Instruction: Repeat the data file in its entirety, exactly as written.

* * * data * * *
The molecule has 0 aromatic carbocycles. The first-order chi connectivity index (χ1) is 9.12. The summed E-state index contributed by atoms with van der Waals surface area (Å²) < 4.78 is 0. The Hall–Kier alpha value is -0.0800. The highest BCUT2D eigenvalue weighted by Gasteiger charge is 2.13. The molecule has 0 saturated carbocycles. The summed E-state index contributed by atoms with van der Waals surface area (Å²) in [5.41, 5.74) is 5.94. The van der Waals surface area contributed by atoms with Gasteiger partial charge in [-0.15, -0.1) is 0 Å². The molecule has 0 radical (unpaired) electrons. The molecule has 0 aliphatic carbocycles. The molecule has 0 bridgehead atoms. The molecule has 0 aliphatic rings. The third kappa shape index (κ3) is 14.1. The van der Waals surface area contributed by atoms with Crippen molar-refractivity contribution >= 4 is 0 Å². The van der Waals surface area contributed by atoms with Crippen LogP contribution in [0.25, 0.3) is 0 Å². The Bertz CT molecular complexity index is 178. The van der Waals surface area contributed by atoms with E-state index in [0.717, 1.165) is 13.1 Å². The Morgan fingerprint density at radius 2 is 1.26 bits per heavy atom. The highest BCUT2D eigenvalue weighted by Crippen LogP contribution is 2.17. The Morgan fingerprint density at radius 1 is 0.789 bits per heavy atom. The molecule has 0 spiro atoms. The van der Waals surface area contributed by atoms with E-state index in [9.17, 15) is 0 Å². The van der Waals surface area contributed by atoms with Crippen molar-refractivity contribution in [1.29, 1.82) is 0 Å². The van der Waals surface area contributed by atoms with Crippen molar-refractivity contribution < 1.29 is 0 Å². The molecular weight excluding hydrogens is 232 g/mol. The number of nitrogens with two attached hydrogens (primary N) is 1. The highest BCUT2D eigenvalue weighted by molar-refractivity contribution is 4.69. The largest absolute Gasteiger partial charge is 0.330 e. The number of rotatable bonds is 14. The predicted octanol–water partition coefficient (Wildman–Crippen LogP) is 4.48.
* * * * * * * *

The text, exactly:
The molecule has 0 aromatic carbocycles. The first-order chi connectivity index (χ1) is 9.12. The summed E-state index contributed by atoms with van der Waals surface area (Å²) < 4.78 is 0. The Hall–Kier alpha value is -0.0800. The highest BCUT2D eigenvalue weighted by Gasteiger charge is 2.13. The molecule has 0 saturated carbocycles. The summed E-state index contributed by atoms with van der Waals surface area (Å²) in [5.41, 5.74) is 5.94. The van der Waals surface area contributed by atoms with Gasteiger partial charge in [-0.15, -0.1) is 0 Å². The molecule has 0 radical (unpaired) electrons. The molecule has 0 aliphatic carbocycles. The molecule has 0 bridgehead atoms. The molecule has 0 aliphatic rings. The third kappa shape index (κ3) is 14.1. The van der Waals surface area contributed by atoms with Crippen molar-refractivity contribution >= 4 is 0 Å². The van der Waals surface area contributed by atoms with Crippen LogP contribution in [0.25, 0.3) is 0 Å². The Bertz CT molecular complexity index is 178. The van der Waals surface area contributed by atoms with E-state index in [0.717, 1.165) is 13.1 Å². The Morgan fingerprint density at radius 2 is 1.26 bits per heavy atom. The highest BCUT2D eigenvalue weighted by Crippen LogP contribution is 2.17. The Morgan fingerprint density at radius 1 is 0.789 bits per heavy atom. The molecule has 0 spiro atoms. The van der Waals surface area contributed by atoms with E-state index in [9.17, 15) is 0 Å². The van der Waals surface area contributed by atoms with Crippen molar-refractivity contribution in [1.29, 1.82) is 0 Å². The van der Waals surface area contributed by atoms with Crippen molar-refractivity contribution < 1.29 is 0 Å². The molecular weight excluding hydrogens is 232 g/mol. The number of nitrogens with two attached hydrogens (primary N) is 1. The highest BCUT2D eigenvalue weighted by molar-refractivity contribution is 4.69. The largest absolute Gasteiger partial charge is 0.330 e. The number of rotatable bonds is 14. The predicted octanol–water partition coefficient (Wildman–Crippen LogP) is 4.48.